I agree with the court and the school district in this case, as well as the other comments. A.M. can believe what ever she chooses, but as Liz pointed out, the students cannot leave. This is not like the Pledge of Allegiance where one can opt out - the other kids must sit and listen to her speech. Therefore she should not be allowed, as an extension of the school, to preach her religious beliefs.

Adam J said...

I’ll have some fun and say that had A.M. kept the line in her speech it would not have been a breach of the Establishment Clause because they are merely A.M.’s views that are being expressed. I believe the school took the necessary steps to protect it from a lawsuit but the speech is just the views of one person being expressed. I just can’t see how a middle school student’s speech can be a breach of the Establishment Clause.

SC said...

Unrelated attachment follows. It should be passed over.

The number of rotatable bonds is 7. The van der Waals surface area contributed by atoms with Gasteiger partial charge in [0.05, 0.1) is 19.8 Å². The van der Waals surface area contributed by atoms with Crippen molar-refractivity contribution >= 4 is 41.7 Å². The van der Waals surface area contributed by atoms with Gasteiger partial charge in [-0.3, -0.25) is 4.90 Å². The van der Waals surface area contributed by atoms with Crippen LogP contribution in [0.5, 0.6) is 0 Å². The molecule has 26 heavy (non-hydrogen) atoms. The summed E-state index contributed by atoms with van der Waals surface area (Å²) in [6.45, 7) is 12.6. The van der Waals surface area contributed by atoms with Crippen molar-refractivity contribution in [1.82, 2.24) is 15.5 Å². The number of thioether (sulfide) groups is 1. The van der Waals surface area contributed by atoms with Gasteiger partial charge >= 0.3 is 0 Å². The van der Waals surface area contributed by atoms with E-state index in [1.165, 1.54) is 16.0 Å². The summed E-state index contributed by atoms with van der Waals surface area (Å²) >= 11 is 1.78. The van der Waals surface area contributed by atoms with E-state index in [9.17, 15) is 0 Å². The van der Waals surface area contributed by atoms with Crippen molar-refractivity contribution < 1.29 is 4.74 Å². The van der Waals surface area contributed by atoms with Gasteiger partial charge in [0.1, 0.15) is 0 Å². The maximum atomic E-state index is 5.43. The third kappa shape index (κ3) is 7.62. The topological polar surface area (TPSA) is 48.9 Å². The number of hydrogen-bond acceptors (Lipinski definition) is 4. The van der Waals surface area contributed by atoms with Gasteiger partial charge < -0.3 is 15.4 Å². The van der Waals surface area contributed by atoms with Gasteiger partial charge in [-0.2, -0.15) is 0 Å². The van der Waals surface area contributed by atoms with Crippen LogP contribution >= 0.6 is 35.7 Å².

I have to say that I disagree with the court’s ruling on this case. I think this case is different from Hazelwood School District v. Kuhlmeier in the sense that the school newspaper can be considered to represent the viewpoints of the school, which should be neutral as to not violate the establishment clause, while a graduation speech represents the viewpoint of an individual. While the establishment clause does not allow public schools to “promote” religion, A.M. is not employed by the school, and is therefore not bound by that rule. Therefore, I think allowing A.M. to recite her speech would not be a violation of the establishment clause, and that not allowing her to recite it is a violation of her right to free speech and indeed does discriminate against her due to her religion.

Blair said...

I agree with the decision of the court. The student still spoke at graduation and portrayed the main message of her speech to her fellow students and audience. I also agree with Terry, she was representing her school and this honor does not permit her to represent in the way that she chooses if it violates the Establishment Clause. I know that my school did the pledge of allegiance but there was never an instance where anyone who spoke publicly to the students mentioned God or any specific religion. Overall, the school district was definitley remaining neutral for religions and non religions and the last sentence of her speech did not prove to be essential to how her message got across to the audience.